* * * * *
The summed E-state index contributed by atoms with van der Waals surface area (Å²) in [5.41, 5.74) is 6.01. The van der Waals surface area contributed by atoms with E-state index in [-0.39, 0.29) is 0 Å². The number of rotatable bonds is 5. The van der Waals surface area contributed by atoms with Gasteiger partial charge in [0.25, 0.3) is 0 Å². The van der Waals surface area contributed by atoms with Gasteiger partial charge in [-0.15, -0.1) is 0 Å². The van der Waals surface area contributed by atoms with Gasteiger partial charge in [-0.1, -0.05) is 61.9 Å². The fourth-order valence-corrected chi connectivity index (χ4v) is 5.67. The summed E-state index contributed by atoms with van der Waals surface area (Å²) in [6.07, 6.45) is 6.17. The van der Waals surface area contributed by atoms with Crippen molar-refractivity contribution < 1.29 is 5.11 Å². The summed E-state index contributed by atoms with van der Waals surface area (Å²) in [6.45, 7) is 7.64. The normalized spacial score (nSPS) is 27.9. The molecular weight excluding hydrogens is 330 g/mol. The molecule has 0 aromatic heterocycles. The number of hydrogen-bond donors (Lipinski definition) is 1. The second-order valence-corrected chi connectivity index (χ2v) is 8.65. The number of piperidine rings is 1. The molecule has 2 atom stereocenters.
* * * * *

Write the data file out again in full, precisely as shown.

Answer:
The summed E-state index contributed by atoms with van der Waals surface area (Å²) in [5.41, 5.74) is 6.01. The van der Waals surface area contributed by atoms with E-state index in [-0.39, 0.29) is 0 Å². The number of rotatable bonds is 5. The van der Waals surface area contributed by atoms with Gasteiger partial charge in [0.25, 0.3) is 0 Å². The van der Waals surface area contributed by atoms with Gasteiger partial charge in [-0.15, -0.1) is 0 Å². The van der Waals surface area contributed by atoms with Gasteiger partial charge in [-0.1, -0.05) is 61.9 Å². The fourth-order valence-corrected chi connectivity index (χ4v) is 5.67. The summed E-state index contributed by atoms with van der Waals surface area (Å²) in [6.07, 6.45) is 6.17. The van der Waals surface area contributed by atoms with Crippen molar-refractivity contribution < 1.29 is 5.11 Å². The summed E-state index contributed by atoms with van der Waals surface area (Å²) in [6.45, 7) is 7.64. The normalized spacial score (nSPS) is 27.9. The molecular weight excluding hydrogens is 330 g/mol. The molecule has 0 aromatic heterocycles. The number of hydrogen-bond donors (Lipinski definition) is 1. The second-order valence-corrected chi connectivity index (χ2v) is 8.65. The number of piperidine rings is 1. The molecule has 2 atom stereocenters.